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I am from a small country where we do not have many eminent professors, but I did work hard and published over 30 papers which were cited more than 400 times. I am applying for research jobs internationally, and a key factor is references.

It does matter who has written the recommendation letter. In addition to my unknown colleagues, I tried to find some eminent professors as professional references. I contacted several ones who have even cited my papers, but they simply replied "they cannot be my reference as they do not know me", meaning that why they bother to recommend someone they do not know.

This gave me a bad impression that no matter how hard or good you work, career success depends where you are and how many people know/care about you.

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    What is your current position? Graduate student? Postdoc? Faculty? – jakebeal Apr 20 '15 at 13:25
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I contacted several ones who have even cited my papers, but they simply replied "they cannot be my reference as they do not know me", meaning that why they bother to recommend someone they do not know.

This is to be expected. The purpose of letters of reference is to provide a personal perspective on a candidate from an eminent figure who knows the candidate well and is able to compare her/him with peers. The simple fact that they cited you means close to nothing. I have probably cited hundreds of researchers, maybe thousands, some of which I don't even remember the name. There is also the question what these references are actually supposed to write in their letters if they don't know you personally - "Mia wrote this pretty good paper in 2012, but I have never met her or talked to her outside of when she asked me for this reference." isn't a great letter of reference.

This gave me a bad impression that no matter how hard or good you work, career success depends where you are and how many people know/care about you.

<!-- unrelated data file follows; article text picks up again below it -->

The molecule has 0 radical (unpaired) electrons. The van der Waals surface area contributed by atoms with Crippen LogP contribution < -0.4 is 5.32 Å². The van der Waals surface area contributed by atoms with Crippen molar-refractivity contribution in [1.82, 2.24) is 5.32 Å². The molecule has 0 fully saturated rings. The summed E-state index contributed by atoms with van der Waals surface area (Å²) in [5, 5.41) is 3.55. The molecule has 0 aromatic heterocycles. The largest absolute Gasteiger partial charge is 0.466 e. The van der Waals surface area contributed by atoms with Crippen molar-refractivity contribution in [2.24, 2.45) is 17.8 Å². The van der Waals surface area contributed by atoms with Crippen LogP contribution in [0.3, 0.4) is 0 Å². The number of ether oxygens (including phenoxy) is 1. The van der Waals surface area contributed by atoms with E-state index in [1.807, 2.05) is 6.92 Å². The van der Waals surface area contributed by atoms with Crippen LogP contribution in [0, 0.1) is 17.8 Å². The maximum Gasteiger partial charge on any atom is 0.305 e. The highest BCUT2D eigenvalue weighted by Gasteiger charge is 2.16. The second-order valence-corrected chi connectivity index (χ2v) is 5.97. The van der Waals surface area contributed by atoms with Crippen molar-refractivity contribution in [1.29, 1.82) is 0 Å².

It is a bit of a depressing way of putting it, but at the end you are not incorrect. "Knowing people", or more correctly, "making people know you" is indeed very important for a researcher who wants to progress her/his career.

How to find professional references?

This depends a lot on your level. As a student, you typically want your professors to act as references. As a more advanced researcher, which you seem to be, it is very important that you:

  • Find and occupy a niche (that is, if people think about subsubfield A in area B, yours should be the first or one of the first names that pop into people's mind). This works only if you repeatedly annoy people about a subject in papers, keynotes, lectures, and tutorials.
  • Go to conferences, write joint papers, and work on joint proposals related to said niche
  • Visit other universities, or invite researchers from other universities working in your or a related niche
  • In this way build a substantial network of collaborators and co-authors
  • Follow-up on on your network, make sure that people that you once knew are still aware of your recent work
  • Maintain reasonable standing with the important players in your larger area

If you end up with a reasonable network, which clearly takes time and dedication, you typically want to select the most eminent members of it suitable for a given application to act as references.

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[This should be a comment but too lengthy to put in the comment box...]

I am from a small country where we do not have many eminent professors, but I did work hard and published over 30 papers which were cited more than 400 times.

Write this in your cover letter, explain why you cannot find a famous reference. It is really an achievement that you published over 30 papers which got cited more than 400 times if you have not worked with famous professors. Make sure the reference you got from the "not so famous" people are good.

Good reference is important, but that's not the only factor people consider when they read application. Try apply first before giving up and feel frustrated. Good luck.

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